According to him, "it all started with my wife. She was so sick, I was scared initially because she had all what they claim were symptoms of COVID-19 - loss of sense of  smell, cough, fever and others. But after praying, I bought malaria drugs for her and she recovered. Few days later, I felt sick myself with the same symptoms. I went to the hospital, ran some  tests but nothing came out negative. I had a little malaria which wasn't enough  to cause the kind of symptoms felt. 

To be honest with you, I thought I was going to die because even my skin changed. But my wife gave me the malaria drugs she took and since then, I've regained myself. So, I believe that if at all there's covid-19 in Nigeria, we're yet to discover it because what we've now may be another family of malaria which is yet to be discovered because if Malaria drugs can cure it, why is it given another name?",he queried.

Asked why they didn't test for COVID-19, he said: " I knew that there's no way we would have gone there and returned home. The fear of being kept in isolation centre for what we believe is Malaria scared us. See, we're Christians, even though some of our friends presumed what we suffered was COVID-19, we don't believe it and that's it. It can only be Covid-19 to people who believe it. For me and my household, we don't believe it exists. But we believe malaria does". 

Also, a medical practitioner with the University of Calabar Teaching Hospital, Dr. Samuel Bitty said that even as a health expert, he believes that COVID-19 doesn't exist in Nigeria. He said that what people may call COVID-19 is nothing but acute malaria which most times also affects the brain.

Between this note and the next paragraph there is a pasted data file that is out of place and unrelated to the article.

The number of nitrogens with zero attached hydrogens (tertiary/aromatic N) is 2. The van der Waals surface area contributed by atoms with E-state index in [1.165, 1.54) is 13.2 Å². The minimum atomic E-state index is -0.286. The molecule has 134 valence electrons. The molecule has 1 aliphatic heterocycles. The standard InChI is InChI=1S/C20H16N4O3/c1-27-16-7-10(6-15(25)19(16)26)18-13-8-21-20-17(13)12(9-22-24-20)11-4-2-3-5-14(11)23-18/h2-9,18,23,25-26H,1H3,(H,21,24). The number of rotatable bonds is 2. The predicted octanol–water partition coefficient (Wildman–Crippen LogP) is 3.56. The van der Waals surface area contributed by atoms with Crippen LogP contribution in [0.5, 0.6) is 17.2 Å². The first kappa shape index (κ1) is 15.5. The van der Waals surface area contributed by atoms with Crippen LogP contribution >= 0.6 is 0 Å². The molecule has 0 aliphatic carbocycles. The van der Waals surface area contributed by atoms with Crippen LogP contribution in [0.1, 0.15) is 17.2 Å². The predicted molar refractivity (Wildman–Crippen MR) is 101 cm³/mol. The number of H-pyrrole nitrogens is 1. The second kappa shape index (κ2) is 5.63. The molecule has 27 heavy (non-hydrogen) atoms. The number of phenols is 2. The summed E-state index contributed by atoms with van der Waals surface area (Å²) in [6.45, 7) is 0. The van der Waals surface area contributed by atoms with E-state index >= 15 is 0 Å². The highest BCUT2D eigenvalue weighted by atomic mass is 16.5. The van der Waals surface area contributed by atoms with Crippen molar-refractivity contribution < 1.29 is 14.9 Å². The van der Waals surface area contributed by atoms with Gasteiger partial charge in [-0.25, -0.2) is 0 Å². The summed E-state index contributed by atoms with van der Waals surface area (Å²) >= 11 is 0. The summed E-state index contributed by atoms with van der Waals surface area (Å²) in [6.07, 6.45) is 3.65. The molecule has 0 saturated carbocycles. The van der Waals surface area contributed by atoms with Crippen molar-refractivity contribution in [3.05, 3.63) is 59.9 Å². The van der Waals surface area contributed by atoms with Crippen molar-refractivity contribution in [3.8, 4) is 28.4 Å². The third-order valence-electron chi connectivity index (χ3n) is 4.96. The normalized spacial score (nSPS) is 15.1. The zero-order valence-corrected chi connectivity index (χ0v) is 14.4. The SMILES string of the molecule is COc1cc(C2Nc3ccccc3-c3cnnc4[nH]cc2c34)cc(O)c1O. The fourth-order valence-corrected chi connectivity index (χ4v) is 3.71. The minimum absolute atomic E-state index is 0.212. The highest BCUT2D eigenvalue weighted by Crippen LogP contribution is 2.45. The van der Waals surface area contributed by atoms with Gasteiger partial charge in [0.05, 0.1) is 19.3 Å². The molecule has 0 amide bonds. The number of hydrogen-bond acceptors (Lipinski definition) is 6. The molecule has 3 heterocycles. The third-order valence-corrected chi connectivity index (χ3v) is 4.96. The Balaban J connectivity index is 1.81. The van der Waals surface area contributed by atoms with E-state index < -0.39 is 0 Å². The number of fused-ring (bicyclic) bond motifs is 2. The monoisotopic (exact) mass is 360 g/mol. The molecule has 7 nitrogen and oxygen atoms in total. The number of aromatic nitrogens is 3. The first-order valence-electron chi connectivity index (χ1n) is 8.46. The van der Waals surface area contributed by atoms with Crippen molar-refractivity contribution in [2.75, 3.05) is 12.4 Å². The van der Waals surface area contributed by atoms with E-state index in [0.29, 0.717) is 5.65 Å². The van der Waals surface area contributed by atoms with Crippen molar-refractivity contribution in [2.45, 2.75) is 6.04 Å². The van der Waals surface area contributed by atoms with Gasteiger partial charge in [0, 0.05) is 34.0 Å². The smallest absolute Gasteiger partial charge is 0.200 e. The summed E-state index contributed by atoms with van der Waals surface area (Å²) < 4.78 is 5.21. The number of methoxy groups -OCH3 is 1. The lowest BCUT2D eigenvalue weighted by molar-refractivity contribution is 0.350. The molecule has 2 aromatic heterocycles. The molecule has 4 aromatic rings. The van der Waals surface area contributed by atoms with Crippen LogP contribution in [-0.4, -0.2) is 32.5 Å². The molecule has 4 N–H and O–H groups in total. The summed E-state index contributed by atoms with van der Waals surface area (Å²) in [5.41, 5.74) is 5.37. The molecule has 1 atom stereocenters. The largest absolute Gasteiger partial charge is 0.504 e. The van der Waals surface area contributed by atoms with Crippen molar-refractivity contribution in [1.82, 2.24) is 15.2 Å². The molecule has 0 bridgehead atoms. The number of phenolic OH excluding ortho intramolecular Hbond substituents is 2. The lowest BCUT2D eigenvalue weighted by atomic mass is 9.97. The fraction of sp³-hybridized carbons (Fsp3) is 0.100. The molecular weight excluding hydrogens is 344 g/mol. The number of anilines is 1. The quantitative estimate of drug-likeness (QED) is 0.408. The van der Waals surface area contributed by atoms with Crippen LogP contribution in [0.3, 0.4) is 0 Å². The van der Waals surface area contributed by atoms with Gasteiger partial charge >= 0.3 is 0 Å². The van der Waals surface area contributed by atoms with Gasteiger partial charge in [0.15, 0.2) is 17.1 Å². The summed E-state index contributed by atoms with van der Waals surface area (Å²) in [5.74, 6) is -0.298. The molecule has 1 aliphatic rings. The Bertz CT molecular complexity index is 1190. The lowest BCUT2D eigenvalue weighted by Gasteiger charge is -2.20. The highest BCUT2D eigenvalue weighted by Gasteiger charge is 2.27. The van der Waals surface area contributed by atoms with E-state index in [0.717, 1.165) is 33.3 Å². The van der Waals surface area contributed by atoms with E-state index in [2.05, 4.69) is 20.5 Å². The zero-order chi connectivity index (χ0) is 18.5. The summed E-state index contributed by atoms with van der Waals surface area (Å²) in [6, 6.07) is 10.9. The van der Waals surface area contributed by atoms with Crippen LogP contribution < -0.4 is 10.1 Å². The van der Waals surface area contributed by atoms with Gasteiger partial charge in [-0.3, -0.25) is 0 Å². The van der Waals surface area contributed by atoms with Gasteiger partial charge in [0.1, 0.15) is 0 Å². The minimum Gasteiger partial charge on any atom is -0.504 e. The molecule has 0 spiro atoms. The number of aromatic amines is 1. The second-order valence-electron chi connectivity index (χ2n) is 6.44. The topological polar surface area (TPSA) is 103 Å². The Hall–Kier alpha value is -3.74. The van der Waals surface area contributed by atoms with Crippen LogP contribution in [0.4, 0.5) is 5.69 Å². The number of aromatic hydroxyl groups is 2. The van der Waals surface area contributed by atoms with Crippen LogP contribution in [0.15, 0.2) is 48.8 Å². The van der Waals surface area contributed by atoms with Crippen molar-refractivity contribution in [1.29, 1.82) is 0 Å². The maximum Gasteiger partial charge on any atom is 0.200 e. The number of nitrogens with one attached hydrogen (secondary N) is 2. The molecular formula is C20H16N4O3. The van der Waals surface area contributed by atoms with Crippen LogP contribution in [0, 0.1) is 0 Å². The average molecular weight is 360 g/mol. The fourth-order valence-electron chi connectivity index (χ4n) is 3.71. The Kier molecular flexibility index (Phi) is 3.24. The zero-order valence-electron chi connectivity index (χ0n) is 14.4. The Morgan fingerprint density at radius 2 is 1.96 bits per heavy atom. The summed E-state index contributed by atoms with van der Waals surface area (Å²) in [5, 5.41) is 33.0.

"I will give you my honest opinion. I think what we've here is cerebral malaria. Cerebral malaria is part of a multi-organ disease, it causes fever, headache, even loss of sense of taste , etc. It can even cause severe acute respiratory syndrome. People may see it like COVID-19. For some time now, there is no accurate proof about COVID-19 in Nigeria", Dr. Bitty said. 

From Bitty's opinion, it's clear that even some health professionals who are frontliners in the fight against COVID-19 believe that it is another form of Malaria   and as such are also helping in spreading the disinformation. However, findings have proven that COVID-19 does exist and it is not Malaria.

To understand the difference, it's important to understand what the two diseases mean.


According to World Health Organization, WHO, "COVID-19 is an infectious disease caused by a new strain of coronavirus (SARS-CoV-2). This new virus and disease were unknown before the outbreak in Wuhan, China, in December 2019  but were not traced to human” . 

Malaria on the other hand is described by WHO as  a "preventable and treatable disease caused by plasmodium parasites that are transmitted to people through the bites of infected female Anopheles mosquitoes".


Similarly, although some Malaria symptoms like  fever, headache, and chills which show up between 10-15 days of mosquito bites are also found in COVID-19 infected persons.Others like loss of sense of smell/taste, difficulty in breathing, diarrhea, catarrh, fatigue, body pain and sore throat are not very common symptoms of malaria.


Malaria and Covid-19 also differ in terms of transmission. While malaria according to WHO is "transmitted through the bites of female Anopheles mosquitoes which are more than 400 species with around 30 as malaria vectors of major importance". Covid-19 according to NCDC on the other hand is spread from "infected people's mouth or nose in small liquid particles when they cough, sneeze, speak, sing or breathe".